To ensure that strategies have the support to move forward, we are establishing a $5 million Regional/Sectorial Diversification Fund. Building upon prime sector strategies, current investment programs and enhanced partnerships with the federal government, the fund will allow the Department of Innovation, Trade and Rural Development to broker and support investment opportunities linked to provincial industry development priorities as well as diversification strategies in the regions. Our goal is to contribute to long-term sustainable employment and growth of small and medium-sized enterprises in the regions.

Out total provision of new dollars for strategic investment initiatives this year will surpass $23 million. Each dollar we invest helps to lever more dollars from other investors, creating the kind of momentum that businesses need to grow.

Transportation and Works, and Government Services

Mr. Speaker, our government recognizes the strong connection between infrastructure and opportunity. Strategic investment to improve infrastructure is one of the most effective ways our government can stimulate economic growth and contribute to priority social needs.

Throughout our Province, there is a tremendous need for road construction and repair. Last year, we raised the value of the Provincial Roads Program from $23 million to $30 million. This year, we will again provide $30 million plus the $3.7 million that is carried over from the previous year, resulting in a $33.7 million commitment to road construction throughout Newfoundland and Labrador in the coming fiscal year.

SOME HON. MEMBERS: Hear, hear!

MR. SULLIVAN: We will provide a further $40 million, which includes $16.5 million in carry-over, from the Labrador Transportation Initiative Fund to continue work on Phase III of the Trans-Labrador Highway network, plus another $750,000 to build a highway depot between Red Bay and Lodge Bay.

SOME HON. MEMBERS: Hear, hear!

MR. SULLIVAN: Total expenditures under the Strategic Highways Infrastructure Program, and other federal-provincial programs, are estimated at $31.6 million.

This brings the total expenditure for road work this year to $105 million.

SOME HON. MEMBERS: Hear, hear!

MR. SULLIVAN: Newfoundland and Labrador's highway network is not entirely land-based. Because of our geography, we do a great deal of our travelling and transporting by sea. As part of our commitment to maintain our marine infrastructure, we are providing $1 million in new funding for capital improvements to the Province's ferry terminals. This funding will enable us to provide quality service to ferry users throughout the Province while ensuring our terminals will be taken care of over the long-term.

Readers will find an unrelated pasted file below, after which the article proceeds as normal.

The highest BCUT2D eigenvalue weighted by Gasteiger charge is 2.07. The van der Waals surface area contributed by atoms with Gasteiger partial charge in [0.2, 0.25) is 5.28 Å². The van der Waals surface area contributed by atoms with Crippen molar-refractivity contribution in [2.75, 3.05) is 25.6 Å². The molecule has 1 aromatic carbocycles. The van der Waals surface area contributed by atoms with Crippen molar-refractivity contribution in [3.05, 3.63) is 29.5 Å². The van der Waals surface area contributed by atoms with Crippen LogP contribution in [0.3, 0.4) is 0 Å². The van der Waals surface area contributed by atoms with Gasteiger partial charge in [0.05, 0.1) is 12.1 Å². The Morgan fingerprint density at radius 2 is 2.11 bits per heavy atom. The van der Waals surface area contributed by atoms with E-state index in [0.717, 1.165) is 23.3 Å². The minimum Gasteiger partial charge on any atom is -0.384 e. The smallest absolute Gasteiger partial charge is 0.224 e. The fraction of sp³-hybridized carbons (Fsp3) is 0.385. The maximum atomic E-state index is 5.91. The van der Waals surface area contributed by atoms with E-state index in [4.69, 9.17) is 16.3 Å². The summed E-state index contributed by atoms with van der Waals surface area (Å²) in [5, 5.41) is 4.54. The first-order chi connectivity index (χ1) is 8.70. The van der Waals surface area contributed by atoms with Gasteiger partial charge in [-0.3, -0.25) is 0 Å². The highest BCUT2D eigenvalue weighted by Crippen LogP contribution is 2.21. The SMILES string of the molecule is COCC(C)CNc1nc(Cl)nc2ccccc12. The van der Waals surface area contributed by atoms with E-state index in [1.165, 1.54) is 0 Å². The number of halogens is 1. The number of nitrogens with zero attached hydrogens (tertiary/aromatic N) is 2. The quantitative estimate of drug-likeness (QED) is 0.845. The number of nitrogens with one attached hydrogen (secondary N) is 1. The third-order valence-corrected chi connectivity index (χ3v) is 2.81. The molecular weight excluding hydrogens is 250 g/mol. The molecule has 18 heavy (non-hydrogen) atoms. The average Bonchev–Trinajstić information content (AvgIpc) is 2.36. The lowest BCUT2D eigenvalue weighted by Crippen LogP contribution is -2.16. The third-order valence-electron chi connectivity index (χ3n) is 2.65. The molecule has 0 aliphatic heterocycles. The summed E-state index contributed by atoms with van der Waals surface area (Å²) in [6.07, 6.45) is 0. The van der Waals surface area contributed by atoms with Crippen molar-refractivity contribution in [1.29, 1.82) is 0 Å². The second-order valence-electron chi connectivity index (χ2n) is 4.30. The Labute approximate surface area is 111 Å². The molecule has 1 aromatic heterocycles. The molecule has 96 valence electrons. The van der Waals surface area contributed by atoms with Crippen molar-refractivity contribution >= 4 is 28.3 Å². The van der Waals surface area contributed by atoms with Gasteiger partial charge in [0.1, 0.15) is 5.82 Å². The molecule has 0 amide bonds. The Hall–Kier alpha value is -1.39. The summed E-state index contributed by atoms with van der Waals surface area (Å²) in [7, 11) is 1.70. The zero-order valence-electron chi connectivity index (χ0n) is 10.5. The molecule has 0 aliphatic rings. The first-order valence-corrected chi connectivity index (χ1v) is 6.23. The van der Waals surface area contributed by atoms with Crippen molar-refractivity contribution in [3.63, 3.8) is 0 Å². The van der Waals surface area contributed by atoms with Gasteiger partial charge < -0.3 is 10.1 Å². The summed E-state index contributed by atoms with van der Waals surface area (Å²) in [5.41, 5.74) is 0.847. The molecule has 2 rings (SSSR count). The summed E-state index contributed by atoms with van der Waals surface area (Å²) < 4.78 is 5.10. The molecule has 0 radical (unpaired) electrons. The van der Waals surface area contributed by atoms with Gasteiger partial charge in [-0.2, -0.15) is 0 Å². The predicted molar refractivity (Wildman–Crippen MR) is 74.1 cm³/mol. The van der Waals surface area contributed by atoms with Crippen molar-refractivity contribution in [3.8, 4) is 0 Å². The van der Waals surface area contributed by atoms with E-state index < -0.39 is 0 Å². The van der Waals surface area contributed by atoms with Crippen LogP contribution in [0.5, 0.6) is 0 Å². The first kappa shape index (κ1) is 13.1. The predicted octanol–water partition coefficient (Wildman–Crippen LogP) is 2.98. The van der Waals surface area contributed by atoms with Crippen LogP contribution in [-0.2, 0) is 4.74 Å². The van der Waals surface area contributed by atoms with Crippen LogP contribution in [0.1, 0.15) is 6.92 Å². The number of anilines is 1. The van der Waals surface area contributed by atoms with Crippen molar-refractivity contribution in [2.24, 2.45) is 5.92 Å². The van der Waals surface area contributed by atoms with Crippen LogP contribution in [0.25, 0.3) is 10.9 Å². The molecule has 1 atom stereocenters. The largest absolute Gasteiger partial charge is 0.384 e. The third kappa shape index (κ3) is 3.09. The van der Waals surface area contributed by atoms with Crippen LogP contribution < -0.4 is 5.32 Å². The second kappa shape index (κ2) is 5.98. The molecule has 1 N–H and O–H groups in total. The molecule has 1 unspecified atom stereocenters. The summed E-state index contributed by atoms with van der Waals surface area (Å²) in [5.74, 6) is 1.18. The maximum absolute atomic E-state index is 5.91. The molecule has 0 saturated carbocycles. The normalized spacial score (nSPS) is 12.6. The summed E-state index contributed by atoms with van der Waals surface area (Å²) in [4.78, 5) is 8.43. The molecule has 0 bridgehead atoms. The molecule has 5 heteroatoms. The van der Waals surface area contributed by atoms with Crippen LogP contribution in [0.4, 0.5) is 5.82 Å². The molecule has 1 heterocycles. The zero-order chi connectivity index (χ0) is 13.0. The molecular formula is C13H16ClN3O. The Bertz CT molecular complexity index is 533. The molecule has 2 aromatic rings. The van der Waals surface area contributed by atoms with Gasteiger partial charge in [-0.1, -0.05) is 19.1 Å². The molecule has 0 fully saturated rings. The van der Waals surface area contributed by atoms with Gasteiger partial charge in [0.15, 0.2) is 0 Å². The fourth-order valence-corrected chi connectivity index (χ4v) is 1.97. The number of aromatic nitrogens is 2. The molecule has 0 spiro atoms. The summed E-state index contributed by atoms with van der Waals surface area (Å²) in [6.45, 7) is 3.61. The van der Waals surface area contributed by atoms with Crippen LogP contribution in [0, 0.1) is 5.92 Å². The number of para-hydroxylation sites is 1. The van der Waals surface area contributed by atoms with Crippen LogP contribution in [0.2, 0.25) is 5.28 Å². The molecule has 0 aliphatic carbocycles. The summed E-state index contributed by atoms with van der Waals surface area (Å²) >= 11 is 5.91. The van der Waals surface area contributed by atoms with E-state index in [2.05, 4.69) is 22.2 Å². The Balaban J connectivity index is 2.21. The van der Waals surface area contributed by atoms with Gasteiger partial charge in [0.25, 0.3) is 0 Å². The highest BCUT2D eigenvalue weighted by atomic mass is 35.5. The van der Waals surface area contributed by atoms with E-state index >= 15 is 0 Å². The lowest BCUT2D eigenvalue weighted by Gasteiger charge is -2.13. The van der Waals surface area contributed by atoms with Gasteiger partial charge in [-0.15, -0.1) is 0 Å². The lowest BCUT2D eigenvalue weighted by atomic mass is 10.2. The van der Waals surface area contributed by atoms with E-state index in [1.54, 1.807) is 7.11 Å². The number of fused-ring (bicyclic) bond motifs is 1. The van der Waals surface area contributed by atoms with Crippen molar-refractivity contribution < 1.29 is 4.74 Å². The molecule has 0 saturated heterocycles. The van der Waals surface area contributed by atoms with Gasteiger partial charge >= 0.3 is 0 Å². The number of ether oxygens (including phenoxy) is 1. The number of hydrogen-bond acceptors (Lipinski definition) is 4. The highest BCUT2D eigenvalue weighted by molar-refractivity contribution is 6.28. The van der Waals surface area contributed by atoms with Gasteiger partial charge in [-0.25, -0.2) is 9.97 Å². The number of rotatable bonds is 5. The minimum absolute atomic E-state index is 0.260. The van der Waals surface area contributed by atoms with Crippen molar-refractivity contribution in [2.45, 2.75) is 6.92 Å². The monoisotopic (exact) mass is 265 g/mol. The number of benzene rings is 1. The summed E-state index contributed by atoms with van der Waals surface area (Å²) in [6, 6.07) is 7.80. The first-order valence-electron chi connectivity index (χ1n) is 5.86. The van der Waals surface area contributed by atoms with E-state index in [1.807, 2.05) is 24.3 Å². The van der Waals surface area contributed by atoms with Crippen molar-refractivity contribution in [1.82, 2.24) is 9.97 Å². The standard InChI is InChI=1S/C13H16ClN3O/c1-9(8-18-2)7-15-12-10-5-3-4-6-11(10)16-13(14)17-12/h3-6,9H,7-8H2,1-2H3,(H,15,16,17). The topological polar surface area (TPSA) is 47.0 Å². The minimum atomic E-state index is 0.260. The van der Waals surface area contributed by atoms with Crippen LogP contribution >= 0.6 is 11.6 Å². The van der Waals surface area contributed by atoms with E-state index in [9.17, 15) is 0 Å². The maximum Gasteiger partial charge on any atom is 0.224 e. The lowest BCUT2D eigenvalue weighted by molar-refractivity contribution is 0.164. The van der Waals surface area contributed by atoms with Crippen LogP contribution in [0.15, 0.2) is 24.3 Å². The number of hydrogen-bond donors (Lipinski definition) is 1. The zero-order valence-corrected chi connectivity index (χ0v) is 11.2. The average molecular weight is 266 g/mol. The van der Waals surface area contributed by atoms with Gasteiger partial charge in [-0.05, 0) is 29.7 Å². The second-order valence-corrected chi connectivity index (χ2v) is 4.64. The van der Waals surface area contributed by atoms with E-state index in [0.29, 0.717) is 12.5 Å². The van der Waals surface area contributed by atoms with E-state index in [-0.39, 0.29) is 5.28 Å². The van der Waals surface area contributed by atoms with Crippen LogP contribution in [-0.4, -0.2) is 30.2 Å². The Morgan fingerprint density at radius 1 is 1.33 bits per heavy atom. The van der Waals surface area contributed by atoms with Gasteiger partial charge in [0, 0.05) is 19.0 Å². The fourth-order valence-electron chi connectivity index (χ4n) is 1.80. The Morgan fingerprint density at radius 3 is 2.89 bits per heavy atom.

Our government has expressed serious concerns about the past practice of purchasing vessels that are not fit for service on provincial ferry routes. Our government committed that we would implement a new Vessel Replacement Strategy to ensure we purchase or construct vessels that are seaworthy and cost-effective. The $500,000 we provide this year will enable us to proceed with the planning of this important new strategy.

SOME HON. MEMBERS: Hear, hear!

MR. SULLIVAN: Our total investment of new money in our ferry system this year will be $8.1 million.

Public infrastructure also includes a variety of buildings throughout the Province. Government is currently spending approximately $400,000 annually to maintain buildings that are surplus to its needs. Before these buildings can be sold, reused or demolished, it is necessary that we perform environmental assessments and, in some cases, remediation. We will provide $5.4 million this year to facilitate the environmental remediation and demolition of four abandoned buildings.

Mr. Speaker, to follow through on our Blueprint commitment last year to create a Lobbyists Registry, we are investing $250,000 to allow the Government Services department to move forward with our commitment to a publicly-accessible, computerized registry to track lobbyists.

This year, through our Government Services department, we are also providing a capital investment of $844,000 to move forward with phase four of the Companies and Deeds Online system, known as CADO. Once phase four is complete in November 2005, consumers will be able to search property deeds online back to the 1980s, enabling searchers to spend less time at the registry, thereby improving efficiency and reducing the costs charged back to clients.

Municipal and Provincial Affairs